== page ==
In the end, the decision for the UK to formally withdraw its membership of the European Union passed with a reasonably comfortable majority in excess of 1¼ million votes. Every one of the 17.4 million people who voted Leave would have had their own reason for wanting to break with the status quo. However, not one of them had any idea as to what they were voting for next. It is one of the idiosyncrasies of an all-or-nothing referendum that you can campaign wholeheartedly against the reproduction of existing conditions whilst sidestepping altogether the responsibility of saying what you would put in their place.
And so we arrive at where we are now, but where that is precisely is anyone’s guess. The full implications of Brexit will not be known until after Article 50 has been formally triggered, the UK announces the role it envisions the EU playing in its new mode of insertion into economic globalisation, and the European Commission and European Council of Ministers confirm whether they find that role acceptable.
In the meantime Theresa May and her economic ministers have tried to govern through reassurance. They have been repeatedly signalling to the rest of the world that the UK remains open for business and that the existing outward-facing orientation of the economy will not change. Indeed, on strictly economic matters they are hinting that they will be asking for something approaching the status quo mark two. This is what the Government thinks powerful economic interests want to hear. British businesses that trade overseas certainly do not want to relinquish their current priority access to the EU’s half a billion consumers; many foreign direct investors only set up in the UK in the first place because of the right of free entry into the European single market; and UK-based banks want to retain the ‘passport’ rights that allow them to operate without restriction across the EU. If they are all to get what they want out of the Article 50 negotiations, then the globalisation of the UK economy in the post-EU era will need to look remarkably similar to the globalisation of the UK economy prior to 23rd June. Yet this would come as a mighty disappointment to many Brexit voters who have felt let down by the preceding elite consensus in favour of a globalisation that they have experienced as accelerating economic insecurity.
It therefore appears that the route to a deal passes through something that proved impossible during the referendum campaign itself. The May Government needs to know what it wants to ask for before invoking Article 50, but irrespective of what that turns out to be it seems to require reconciling fundamentally irreconcilable positions. The UK is currently economically divided to such an extent that the image of a gaping chasm is hard to dismiss. There are those who do so badly out of the current mode of insertion of the UK economy into globalisation that the EU referendum became their sole means of crying, ‘Enough!’ There are also those who do so well out of the existing state of affairs that they are likely to simply walk away from the UK if things change too much. The choice for the May Government is either to ignore the claims of the former group, which would leave it vulnerable to the accusation of acting as if the referendum had never happened, or to ignore the claims of the latter group, to which it is closely aligned politically and otherwise lionises as the country’s indispensable ‘wealth-creators.’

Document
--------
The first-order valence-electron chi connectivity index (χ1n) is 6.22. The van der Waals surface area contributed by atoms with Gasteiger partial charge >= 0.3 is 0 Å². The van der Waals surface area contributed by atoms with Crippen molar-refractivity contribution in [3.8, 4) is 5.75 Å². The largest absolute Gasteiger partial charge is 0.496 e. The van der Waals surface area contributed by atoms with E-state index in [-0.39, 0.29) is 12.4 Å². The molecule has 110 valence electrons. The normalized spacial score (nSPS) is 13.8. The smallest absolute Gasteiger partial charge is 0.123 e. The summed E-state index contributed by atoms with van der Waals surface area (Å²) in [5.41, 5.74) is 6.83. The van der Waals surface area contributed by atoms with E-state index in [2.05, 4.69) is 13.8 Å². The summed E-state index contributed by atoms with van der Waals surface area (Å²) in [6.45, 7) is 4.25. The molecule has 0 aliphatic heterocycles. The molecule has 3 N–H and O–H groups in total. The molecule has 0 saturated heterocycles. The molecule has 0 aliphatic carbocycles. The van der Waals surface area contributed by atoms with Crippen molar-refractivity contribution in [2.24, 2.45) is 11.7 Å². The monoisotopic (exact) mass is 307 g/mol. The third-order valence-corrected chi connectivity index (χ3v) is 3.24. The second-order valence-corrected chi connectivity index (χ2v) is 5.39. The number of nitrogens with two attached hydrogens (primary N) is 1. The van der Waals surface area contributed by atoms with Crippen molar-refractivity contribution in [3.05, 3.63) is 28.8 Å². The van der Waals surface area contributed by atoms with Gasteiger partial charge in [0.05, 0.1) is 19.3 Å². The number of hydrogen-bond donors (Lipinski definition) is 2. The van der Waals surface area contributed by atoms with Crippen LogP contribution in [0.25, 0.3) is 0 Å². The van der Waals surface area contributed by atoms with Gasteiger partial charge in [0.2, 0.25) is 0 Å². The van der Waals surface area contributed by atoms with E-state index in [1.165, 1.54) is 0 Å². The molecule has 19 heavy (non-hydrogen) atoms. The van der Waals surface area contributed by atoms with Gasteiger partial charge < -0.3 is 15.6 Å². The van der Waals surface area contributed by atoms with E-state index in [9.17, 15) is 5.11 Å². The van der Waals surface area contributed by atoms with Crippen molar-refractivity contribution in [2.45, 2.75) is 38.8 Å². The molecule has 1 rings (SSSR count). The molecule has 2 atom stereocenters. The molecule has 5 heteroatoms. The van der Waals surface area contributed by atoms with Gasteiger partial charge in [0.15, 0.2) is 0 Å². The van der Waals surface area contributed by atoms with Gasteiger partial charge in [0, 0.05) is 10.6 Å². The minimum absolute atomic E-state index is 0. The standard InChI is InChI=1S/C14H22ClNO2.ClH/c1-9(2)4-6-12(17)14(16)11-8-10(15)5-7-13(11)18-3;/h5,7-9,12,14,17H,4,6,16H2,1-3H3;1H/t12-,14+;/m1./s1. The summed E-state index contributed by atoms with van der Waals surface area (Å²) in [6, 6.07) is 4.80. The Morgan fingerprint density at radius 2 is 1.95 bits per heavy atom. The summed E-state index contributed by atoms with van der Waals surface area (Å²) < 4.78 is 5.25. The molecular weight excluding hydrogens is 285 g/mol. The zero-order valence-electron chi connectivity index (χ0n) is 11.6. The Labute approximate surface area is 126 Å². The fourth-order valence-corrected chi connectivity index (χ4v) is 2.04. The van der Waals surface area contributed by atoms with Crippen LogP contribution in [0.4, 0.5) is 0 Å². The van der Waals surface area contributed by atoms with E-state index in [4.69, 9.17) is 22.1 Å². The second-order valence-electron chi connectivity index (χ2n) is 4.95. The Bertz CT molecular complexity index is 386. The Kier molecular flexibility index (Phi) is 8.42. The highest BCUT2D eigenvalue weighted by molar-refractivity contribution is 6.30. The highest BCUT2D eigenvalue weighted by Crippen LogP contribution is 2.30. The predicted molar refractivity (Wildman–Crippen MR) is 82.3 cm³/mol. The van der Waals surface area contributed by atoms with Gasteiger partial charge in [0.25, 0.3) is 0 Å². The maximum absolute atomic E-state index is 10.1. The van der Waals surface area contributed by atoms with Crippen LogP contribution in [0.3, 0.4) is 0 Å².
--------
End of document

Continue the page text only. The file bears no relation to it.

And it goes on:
It is therefore highly unlikely that everyone will receive the outcome that they think reflects what they voted for on 23rd June. Perhaps this is merely the nature of an all-or-nothing referendum, but it does back the May Government into a corner. It is inconceivable that it will present as its favoured negotiating position something that does not feel like a definitive Brexit, because the Prime Minister will be eager to keep off her back the unholy trinity of UKIP nativists, her own rowdily anti-European backbenchers, and the country’s right-wing media tycoons. In relation to continued access to the European single market, though, she will hope that she can pull off the smoke-and-mirrors trick of negotiating something that feels like a definitive Brexit but in practice does not act like it.
However, the omens are not promising. Access to the single market that replicates an EU member’s terms of entry comes with significant costs attached.
In the most straightforward sense it is necessary to pay what might be seen as a subscription fee for those terms. Current precedent suggests that the fee will be almost as high in per capita terms as the contributions that the UK has recently been making to the EU budget as a full member state that has a guaranteed seat at every decision-making table. As so much fuss was made during the referendum campaign about how much money Brussels siphons off from London, the subscription fee for full access to the single market is likely to be a deal breaker on its own. This is before anyone from the UK Government begins to talk to Commission officials about finding a common ground on single market access, which the latter have already made clear will entail accepting the existing treaty obligation to respect the free movement of people. They have appointed to the role of chief EU negotiator Michel Barnier, a two-time Commissioner with the reputation throughout Whitehall as a hard-core federalist. This will ensure that treaty obligations will not be up for discussion from the Commission’s side. At the same time, however, May has already signalled that she is interpreting the referendum result as a decisive rejection of the principle of the free movement of people.
It thus becomes prudent to contemplate that there might be no available compromise between competing visions about the preferred way ahead.
Featured image credit: Chess king match by SteenJepsen. Public domain via Pixabay.